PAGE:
Kids around the world do chores. Mothers across this great and mighty land of ours organize their offspring and mobilize their activities via chore charts. Some charts are simple with stars or check marks. Others are more sophisticated. And yet others resemble the inner workings of a top secret nuclear power plant. My chore chart isn't like any of these because, well... because I don't have one.
Chores is one aspect of motherhood I suck at. One of many, but one that causes me no end of grief and gnashing of teeth. Why has getting my children to do chores always been so darn hard for me? It seems like every mother on the planet succeeds in this area, producing highly competent children who are paragons of responsible citizenship, children who could run a small republic, if need be, before the onset of puberty.
It wasn't for lack of trying, of course, but by the time I got around to the chore ideas, other families were far, far ahead. I once had a friend call me and ask if I had any ideas for how to get her 3 year-old son to make up his bed neatly. NEATLY. My three year-olds were hardly even potty trained, much less pulling up and smoothing out bed linens. This is just an example. The problem was, when it came to chores, I was out of my league.
You see, I didn't grow up with chores. We had a maid, Rose (for more info on that see my February blog post on this dear lady). Rose pretty much did everything. I don't remember anything that I HAD to do. It wasn't that I didn't want to do it, I just was never told to. On top of that, I was a pathetically compliant kid, so anything you told me to do I would have done with no back talk and a lot of guilt that I wasn't doing it well enough (such is my life....sigh). So I had no modeling on how to run an army of short, short workers.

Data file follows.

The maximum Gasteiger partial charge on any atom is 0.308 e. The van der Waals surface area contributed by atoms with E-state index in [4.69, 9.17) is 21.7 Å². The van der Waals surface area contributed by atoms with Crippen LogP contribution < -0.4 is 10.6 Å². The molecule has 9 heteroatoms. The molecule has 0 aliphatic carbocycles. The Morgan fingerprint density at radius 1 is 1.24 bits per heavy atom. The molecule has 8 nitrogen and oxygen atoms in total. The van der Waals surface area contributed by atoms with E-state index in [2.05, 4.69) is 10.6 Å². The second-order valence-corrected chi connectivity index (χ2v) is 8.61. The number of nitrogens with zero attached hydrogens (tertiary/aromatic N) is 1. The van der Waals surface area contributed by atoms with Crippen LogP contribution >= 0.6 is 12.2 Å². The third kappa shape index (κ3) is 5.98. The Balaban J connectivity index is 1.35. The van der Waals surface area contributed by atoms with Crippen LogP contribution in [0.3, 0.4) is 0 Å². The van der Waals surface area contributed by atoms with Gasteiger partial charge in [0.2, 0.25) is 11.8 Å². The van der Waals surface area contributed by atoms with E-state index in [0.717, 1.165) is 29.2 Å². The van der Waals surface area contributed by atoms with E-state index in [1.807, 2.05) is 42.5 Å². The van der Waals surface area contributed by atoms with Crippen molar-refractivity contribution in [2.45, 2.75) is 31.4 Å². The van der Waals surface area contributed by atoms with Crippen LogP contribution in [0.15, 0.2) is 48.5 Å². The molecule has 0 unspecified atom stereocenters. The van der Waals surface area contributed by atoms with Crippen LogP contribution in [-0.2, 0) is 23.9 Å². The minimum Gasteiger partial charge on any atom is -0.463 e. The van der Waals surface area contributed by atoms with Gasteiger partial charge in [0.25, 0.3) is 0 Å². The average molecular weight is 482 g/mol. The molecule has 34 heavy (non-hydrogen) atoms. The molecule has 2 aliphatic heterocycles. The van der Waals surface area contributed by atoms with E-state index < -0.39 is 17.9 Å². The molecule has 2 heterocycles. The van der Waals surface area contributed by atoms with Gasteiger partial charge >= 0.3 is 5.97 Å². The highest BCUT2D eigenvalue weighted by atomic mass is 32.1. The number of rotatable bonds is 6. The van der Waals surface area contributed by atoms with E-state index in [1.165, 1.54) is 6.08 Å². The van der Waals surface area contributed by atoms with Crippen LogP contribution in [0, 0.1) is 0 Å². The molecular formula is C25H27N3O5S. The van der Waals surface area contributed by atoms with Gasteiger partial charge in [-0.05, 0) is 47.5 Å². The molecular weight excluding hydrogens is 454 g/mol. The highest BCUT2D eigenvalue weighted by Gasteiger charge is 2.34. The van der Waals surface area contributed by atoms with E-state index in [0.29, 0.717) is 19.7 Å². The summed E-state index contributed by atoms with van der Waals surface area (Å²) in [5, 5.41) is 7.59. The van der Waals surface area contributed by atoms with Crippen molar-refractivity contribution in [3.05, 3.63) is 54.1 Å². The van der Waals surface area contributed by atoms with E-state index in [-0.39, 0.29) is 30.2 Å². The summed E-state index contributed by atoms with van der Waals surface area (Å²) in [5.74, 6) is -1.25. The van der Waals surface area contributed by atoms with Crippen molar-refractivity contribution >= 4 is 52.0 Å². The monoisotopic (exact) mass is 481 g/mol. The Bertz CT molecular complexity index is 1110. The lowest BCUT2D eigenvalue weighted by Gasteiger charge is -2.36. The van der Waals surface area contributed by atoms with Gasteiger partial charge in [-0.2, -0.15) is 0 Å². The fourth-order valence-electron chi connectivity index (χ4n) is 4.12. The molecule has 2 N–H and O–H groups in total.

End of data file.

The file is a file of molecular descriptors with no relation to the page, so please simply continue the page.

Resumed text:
Add to that the fact that I have absolutely NO managerial skills. Now, why on earth a woman with no intimidation value, managerial skills, or backbone intentionally brought forth four children in six years is beyond me. But have them I did. I just didn't know what to do with them once they were here. Still don't.
I bought the charts with the stickers and the stars and wrote their names and then was stumped. I couldn't even divvy up the work to be done. What if it wasn't even? What if one was harder than the other? What would be the consequences? You mean I'm gonna have to remember to remind them? And then I'll have to remember to enforce it? And then I'll have to remember to fork over consequences for chores left undone? Sheesh! And what if it needs to be done and they are not home. What then? That's a lot of work. My brain short circuited and fried itself, nice and crispy.
Meanwhile, other moms were teaching their kids to clean and vacuum and sweep and cook and sew and plant gardens and grocery shop and milk cows and feed chicks and roof the house (ok, maybe not that, but you get the picture). I had no idea how to do half of that stuff myself, much less teach my kids to do it.
I threw out the chore charts in exasperation and gave up. Eventually we got our kids to do their own laundry by the time they were 16. And that is about where it stands. My house is not run like a well-oiled machine. It's messy. There are rings in the toilets sometimes. Bath towels seem most at home on the bedroom floor. Dishes stack up beside beds.
I worry that my lack of chore training will hurt them in life. That somehow they will move into adulthood handicapped because they never had to unload the dishwasher on Tuesdays, Thursdays and Saturdays or vacuum the living room every day at 5 p.m. or get up at 4 a.m. to milk the cows before walking 3 miles to the school bus.
I would imagine that everybody that reads this will rush to defend chores and, frankly, I don't blame them. I am in no way saying they are wrong. I am just saying that I must be the only person on the planet that has really and truly failed in this area of motherhood.
It is what it is. I love my children anyway. God gave them to me anyway. And his grace is sufficient even for this.